Shortly thereafter, reports began to circulate that Comcast would make available a bandwidth meter to its customers to track their bandwidth usage. Comcast confirmed that such a tool is indeed coming, but didn’t say exactly when. And here we are now, a full ten months after the 250GB cap has been set in place. Yet we still don’t have an official bandwidth meter!
A quick tweet to Comcast’s friendly customer service rep (Frank), yielded that there is no ETA at the current time and that the meter is currently in testing. So what’s the hold up? Does it take a multi-billion dollar company a full year to develop what appears to be a relatively simple piece of software?
If you’re concerned about the amount of bandwidth you are using, there are a number of third-party programs that can do the job on Windows, Mac OS X, and Linux. Click through for the Cnet video for the Windows and Mac tools.
In a later post, we will explore the best way this meter application should be built. Stay tuned! Read more »
Posted in Comcast
How strong are your passwords for cloud services?
Cloud computing is awesome? Don’t think so? Here’s some information that might change your mind: computing is steadily becoming – if not has already become – dependent on internet-based services (cloud computing for all you buzz-work lovers). So, unless you’re a “hater” of cloud computing or John C. Dvorak, who seems to have trouble coming to terms with today’s “cloud reality”, there are certain things that require attention as data moves to the cloud: besides well-known issues with cloud-computing (such as the needs for security, redundancy, and off-line access, to name a few) the issue of authentication is becoming the most important, yet is not getting the coverage it deserves. So let me break it down: ever forget which user name and password combination you used for a web service? So have I. I have come to the conclusions that, as users make the migration to the cloud, they are led into one of the following bad habits: Read more »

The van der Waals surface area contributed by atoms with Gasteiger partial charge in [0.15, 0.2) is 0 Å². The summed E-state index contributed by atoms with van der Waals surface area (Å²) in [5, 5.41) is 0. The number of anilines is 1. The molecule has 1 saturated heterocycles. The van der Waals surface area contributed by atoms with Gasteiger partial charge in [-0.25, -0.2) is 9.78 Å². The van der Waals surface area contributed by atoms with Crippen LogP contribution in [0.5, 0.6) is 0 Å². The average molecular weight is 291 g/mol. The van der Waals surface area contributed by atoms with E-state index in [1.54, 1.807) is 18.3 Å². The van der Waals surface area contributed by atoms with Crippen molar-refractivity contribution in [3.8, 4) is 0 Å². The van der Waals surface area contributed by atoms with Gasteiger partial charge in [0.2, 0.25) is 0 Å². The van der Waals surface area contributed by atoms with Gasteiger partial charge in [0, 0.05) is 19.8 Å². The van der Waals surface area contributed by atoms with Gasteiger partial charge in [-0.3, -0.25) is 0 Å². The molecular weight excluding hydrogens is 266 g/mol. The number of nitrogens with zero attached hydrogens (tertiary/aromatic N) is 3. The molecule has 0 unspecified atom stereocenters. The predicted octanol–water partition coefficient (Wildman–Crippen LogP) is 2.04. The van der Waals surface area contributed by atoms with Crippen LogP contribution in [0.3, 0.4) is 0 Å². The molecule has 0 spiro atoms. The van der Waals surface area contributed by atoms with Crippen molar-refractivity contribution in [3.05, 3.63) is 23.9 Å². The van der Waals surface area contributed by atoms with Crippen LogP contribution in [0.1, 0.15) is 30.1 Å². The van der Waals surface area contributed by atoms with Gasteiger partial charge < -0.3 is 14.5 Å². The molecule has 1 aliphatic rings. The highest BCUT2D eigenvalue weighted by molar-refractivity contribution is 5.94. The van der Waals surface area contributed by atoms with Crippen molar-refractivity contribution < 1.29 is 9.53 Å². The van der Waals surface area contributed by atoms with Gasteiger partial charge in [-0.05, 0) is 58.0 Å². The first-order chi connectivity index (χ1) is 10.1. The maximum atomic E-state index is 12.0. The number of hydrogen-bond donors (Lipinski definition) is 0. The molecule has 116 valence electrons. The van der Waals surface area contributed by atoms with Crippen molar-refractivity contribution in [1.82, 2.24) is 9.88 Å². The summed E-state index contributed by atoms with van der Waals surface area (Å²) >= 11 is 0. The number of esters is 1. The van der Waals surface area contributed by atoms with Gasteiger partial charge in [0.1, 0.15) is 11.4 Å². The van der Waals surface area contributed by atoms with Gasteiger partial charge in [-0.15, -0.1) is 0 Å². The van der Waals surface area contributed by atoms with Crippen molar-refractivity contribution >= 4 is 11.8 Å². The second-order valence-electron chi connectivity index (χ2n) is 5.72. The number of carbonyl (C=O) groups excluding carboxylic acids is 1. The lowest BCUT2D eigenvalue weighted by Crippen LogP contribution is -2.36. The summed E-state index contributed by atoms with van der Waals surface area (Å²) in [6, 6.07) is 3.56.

Posted in Cloud Computing
, Web 2.0
I’ve been testing (more like playing around) with Plaxo Pulse – Plaxo’s social-networking/life-streaming service. I added the Pulse feed/badge on the bottom of the left column and depending on how it goes, it might crop up to the top of the page.
Plaxo now solves one big problem: life feeds. It takes all the web feeds of online services such as Flickr, Twitter, Pownce, Facebook, Jaiku, and so many others, and consolidates them into one life feed. This way, my friends don’t have to go to ten different web sites and services to see what I’m up to: they can just go to one.
I heard Leo Laporte and Amber MacArthur talk about a similar service – Friend Feed – on Net at Night (episode 45) and I just happened to come across Plaxo Pulse before giving Friend Feed a try. I will do so soon. Also, Plaxo still does the thing that it does well at its core: connects you with people in your address book. It takes this info and syncs it back to your address book on the desktop and mobile. And it does this for other PIM data like calendars, tasks and notes. Come to think of it, Plaxo is doing everything really correct here: it leaves an online version of the apps and gives you the ability to sync them up and down to your desktop apps while sharing all of this PIM stuff with your friends and colleages.
In any case, this entire social networking aspect is new for Plaxo and I really like it so far. I will be writing more about it after I explore it some more.
Posted in Social Networking
, Status Update
, Web 2.0